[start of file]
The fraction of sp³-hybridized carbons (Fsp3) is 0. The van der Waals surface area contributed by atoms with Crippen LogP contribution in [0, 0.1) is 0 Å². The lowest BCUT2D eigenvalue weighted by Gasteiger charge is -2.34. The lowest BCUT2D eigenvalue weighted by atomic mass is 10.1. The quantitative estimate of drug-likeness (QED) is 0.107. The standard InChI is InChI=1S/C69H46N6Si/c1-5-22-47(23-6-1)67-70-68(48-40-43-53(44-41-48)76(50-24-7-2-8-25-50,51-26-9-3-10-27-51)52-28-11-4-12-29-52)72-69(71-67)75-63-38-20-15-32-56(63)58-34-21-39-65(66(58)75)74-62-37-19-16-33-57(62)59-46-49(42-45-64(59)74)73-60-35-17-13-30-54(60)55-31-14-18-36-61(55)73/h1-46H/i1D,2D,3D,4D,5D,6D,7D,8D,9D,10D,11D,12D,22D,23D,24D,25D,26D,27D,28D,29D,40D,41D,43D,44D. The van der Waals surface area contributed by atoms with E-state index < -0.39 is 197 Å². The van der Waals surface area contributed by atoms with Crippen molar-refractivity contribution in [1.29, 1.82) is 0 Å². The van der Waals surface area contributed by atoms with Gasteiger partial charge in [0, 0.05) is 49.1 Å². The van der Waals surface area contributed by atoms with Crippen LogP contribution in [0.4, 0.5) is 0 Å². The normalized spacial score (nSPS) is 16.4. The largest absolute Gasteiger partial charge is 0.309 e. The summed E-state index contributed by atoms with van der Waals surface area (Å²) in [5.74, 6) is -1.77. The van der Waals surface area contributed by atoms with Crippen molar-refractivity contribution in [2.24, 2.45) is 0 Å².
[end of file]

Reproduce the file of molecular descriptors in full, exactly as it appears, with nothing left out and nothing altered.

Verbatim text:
The fraction of sp³-hybridized carbons (Fsp3) is 0. The van der Waals surface area contributed by atoms with Crippen LogP contribution in [0, 0.1) is 0 Å². The lowest BCUT2D eigenvalue weighted by Gasteiger charge is -2.34. The lowest BCUT2D eigenvalue weighted by atomic mass is 10.1. The quantitative estimate of drug-likeness (QED) is 0.107. The standard InChI is InChI=1S/C69H46N6Si/c1-5-22-47(23-6-1)67-70-68(48-40-43-53(44-41-48)76(50-24-7-2-8-25-50,51-26-9-3-10-27-51)52-28-11-4-12-29-52)72-69(71-67)75-63-38-20-15-32-56(63)58-34-21-39-65(66(58)75)74-62-37-19-16-33-57(62)59-46-49(42-45-64(59)74)73-60-35-17-13-30-54(60)55-31-14-18-36-61(55)73/h1-46H/i1D,2D,3D,4D,5D,6D,7D,8D,9D,10D,11D,12D,22D,23D,24D,25D,26D,27D,28D,29D,40D,41D,43D,44D. The van der Waals surface area contributed by atoms with E-state index < -0.39 is 197 Å². The van der Waals surface area contributed by atoms with Crippen molar-refractivity contribution in [1.29, 1.82) is 0 Å². The van der Waals surface area contributed by atoms with Gasteiger partial charge in [0, 0.05) is 49.1 Å². The van der Waals surface area contributed by atoms with Crippen LogP contribution in [0.4, 0.5) is 0 Å². The normalized spacial score (nSPS) is 16.4. The largest absolute Gasteiger partial charge is 0.309 e. The summed E-state index contributed by atoms with van der Waals surface area (Å²) in [5.74, 6) is -1.77. The van der Waals surface area contributed by atoms with Crippen molar-refractivity contribution in [2.24, 2.45) is 0 Å².